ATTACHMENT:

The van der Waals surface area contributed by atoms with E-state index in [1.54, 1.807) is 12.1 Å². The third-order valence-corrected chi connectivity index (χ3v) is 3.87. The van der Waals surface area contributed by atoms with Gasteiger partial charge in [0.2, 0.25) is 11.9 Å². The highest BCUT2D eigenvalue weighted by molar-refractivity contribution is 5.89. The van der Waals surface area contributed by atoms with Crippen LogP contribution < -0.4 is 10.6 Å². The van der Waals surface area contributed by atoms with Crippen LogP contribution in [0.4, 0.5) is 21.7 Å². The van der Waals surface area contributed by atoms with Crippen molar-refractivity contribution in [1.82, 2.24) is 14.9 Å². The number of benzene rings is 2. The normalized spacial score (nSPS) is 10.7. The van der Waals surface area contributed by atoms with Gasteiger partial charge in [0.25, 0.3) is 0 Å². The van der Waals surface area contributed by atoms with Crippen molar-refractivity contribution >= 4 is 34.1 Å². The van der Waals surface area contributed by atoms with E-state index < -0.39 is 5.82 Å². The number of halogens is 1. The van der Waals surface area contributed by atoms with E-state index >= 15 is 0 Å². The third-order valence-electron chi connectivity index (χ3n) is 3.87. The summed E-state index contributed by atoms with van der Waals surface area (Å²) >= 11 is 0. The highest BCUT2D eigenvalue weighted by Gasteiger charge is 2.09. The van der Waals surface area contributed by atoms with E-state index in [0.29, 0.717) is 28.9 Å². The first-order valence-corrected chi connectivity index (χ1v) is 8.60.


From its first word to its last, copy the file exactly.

The van der Waals surface area contributed by atoms with E-state index in [1.54, 1.807) is 12.1 Å². The third-order valence-corrected chi connectivity index (χ3v) is 3.87. The van der Waals surface area contributed by atoms with Gasteiger partial charge in [0.2, 0.25) is 11.9 Å². The highest BCUT2D eigenvalue weighted by molar-refractivity contribution is 5.89. The van der Waals surface area contributed by atoms with Crippen LogP contribution < -0.4 is 10.6 Å². The van der Waals surface area contributed by atoms with Crippen LogP contribution in [0.4, 0.5) is 21.7 Å². The van der Waals surface area contributed by atoms with Crippen molar-refractivity contribution in [1.82, 2.24) is 14.9 Å². The number of benzene rings is 2. The normalized spacial score (nSPS) is 10.7. The van der Waals surface area contributed by atoms with Gasteiger partial charge in [0.25, 0.3) is 0 Å². The van der Waals surface area contributed by atoms with Crippen molar-refractivity contribution >= 4 is 34.1 Å². The van der Waals surface area contributed by atoms with E-state index < -0.39 is 5.82 Å². The number of halogens is 1. The van der Waals surface area contributed by atoms with E-state index >= 15 is 0 Å². The third-order valence-electron chi connectivity index (χ3n) is 3.87. The summed E-state index contributed by atoms with van der Waals surface area (Å²) >= 11 is 0. The highest BCUT2D eigenvalue weighted by Gasteiger charge is 2.09. The van der Waals surface area contributed by atoms with E-state index in [0.29, 0.717) is 28.9 Å². The first-order valence-corrected chi connectivity index (χ1v) is 8.60.